They include its first chief, Jonathan McIvor. He was the most senior uniformed officer on duty in Plumstead, the area of London where the Black teenager Stephen Lawrence was murdered in 1993.
An official inquiry into that crime found there was a culture of “institutional racism” in the London Metropolitan Police. The inquiry criticized McIvor for failing to meet his responsibilities on the night of the murder and for lacking sufficient knowledge about racist violence in the area.
Tools of repression
The criticism did not stop the British government from nominating McIvor for the EU job.
Britain proved its commitment to McIvor by paying most of the bills during the first year he managed the EU operation. McIvor quickly began assessing how to equip the PA’s police with tools of repression like batons, tear gas and rubber bullets.
The operation’s tacit objective was to make Israel happy. That goal has been attained.
Micky Rosenfeld, a spokesperson for the Israeli police, has credited the EU with boosting cooperation between Israel and the PA.
A related initiative was launched by the US in 2005. It involved appointing a US military general as a “security coordinator” to train the PA’s forces.
Britain and Canada have supplied personnel to that initiative, too.
Keith Dayton, the security coordinator from 2005 to 2010, promoted disunity among Palestinians. He facilitated the mass round-up of people suspected of Hamas connections in the West Bank during 2007.
Dayton was also a key figure behind a botched plan hatched by the administration of George W. Bush. The plan involved arming and training Palestinian proxies in Gaza to overthrow the Hamas-led administration, after the party won Palestinian Authority elections in 2006.
The US intervention provoked deadly battles between supporters of Hamas and Abbas’ Fatah party in 2007 and led to the ongoing political division between the West Bank and Gaza Strip.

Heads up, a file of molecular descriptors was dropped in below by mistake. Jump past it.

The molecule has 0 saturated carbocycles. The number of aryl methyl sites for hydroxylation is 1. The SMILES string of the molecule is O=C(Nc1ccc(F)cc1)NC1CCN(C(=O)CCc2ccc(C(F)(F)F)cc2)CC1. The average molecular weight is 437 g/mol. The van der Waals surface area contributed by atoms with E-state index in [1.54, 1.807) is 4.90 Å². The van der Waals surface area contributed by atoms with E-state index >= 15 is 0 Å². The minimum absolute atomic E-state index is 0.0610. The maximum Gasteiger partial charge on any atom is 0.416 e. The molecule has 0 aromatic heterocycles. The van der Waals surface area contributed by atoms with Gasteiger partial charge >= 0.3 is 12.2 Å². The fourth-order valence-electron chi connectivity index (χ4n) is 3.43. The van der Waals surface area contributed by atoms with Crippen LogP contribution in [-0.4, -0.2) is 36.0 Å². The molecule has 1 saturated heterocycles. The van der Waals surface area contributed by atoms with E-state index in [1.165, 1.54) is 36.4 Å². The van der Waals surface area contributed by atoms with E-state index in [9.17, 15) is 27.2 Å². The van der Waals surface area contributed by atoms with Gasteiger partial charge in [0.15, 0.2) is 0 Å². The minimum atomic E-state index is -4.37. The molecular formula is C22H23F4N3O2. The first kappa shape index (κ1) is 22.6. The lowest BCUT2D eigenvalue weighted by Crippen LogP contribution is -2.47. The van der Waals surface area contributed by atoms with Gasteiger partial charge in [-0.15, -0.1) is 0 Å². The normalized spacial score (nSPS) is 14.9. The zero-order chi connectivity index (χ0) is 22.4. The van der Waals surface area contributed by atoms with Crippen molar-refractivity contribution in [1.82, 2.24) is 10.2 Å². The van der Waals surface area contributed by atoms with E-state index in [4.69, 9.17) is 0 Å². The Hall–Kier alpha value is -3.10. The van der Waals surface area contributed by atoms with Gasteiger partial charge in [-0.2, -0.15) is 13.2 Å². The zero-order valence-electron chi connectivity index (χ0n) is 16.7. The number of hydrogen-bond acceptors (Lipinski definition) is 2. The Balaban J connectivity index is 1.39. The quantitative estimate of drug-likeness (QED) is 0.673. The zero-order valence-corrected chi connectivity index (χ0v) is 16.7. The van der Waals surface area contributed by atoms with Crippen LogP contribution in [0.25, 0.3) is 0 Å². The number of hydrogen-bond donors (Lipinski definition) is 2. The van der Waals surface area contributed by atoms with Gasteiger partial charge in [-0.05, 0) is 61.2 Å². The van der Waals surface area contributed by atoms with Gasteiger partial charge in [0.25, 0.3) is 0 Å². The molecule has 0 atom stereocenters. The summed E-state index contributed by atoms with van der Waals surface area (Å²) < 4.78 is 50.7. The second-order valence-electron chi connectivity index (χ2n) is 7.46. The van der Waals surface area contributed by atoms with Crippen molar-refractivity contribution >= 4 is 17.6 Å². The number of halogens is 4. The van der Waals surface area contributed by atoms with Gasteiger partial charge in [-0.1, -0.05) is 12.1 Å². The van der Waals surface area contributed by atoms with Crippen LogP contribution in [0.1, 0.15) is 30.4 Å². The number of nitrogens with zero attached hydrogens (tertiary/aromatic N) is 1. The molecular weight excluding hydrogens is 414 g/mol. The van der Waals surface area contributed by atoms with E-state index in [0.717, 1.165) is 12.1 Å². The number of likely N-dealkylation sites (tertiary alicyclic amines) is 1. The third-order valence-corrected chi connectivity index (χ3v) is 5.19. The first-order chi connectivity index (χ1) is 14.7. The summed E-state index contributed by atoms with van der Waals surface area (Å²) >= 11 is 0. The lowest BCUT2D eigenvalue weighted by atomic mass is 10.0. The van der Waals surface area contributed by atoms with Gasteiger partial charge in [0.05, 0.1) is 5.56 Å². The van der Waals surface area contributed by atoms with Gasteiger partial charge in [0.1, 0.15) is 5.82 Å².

Later, Dayton gloated about the success he enjoyed in convincing the PA to “allay Israeli fears.” Some Israeli troops stationed in the West Bank joined Israel’s attack on Gaza in late 2008 and early 2009. They left their usual posts, Dayton has claimed, because “they could trust” the PA’s forces.
Those forces did not let the Israeli oppressor down. The PA suppressed protests held in the West Bank against the Israeli invasion of Gaza.
It is continuing to suppress protests.
Palestinians have taken to the streets of Ramallah in the past week, denouncing the PA’s complicity in Bassel al-Araj’s killing and the persecution of other activists. The demonstrators have been met by police officers wielding batons and firing tear gas.
Bassel’s father, Mahmoud al-Araj, was among those beaten.
It is disgraceful that a man who has just lost his son could be treated with such brutality. That is what happens when the Palestinian Authority strives to please the oppressor by copying its tactics.
•First published by The Electronic Intifada, 16 March 2017.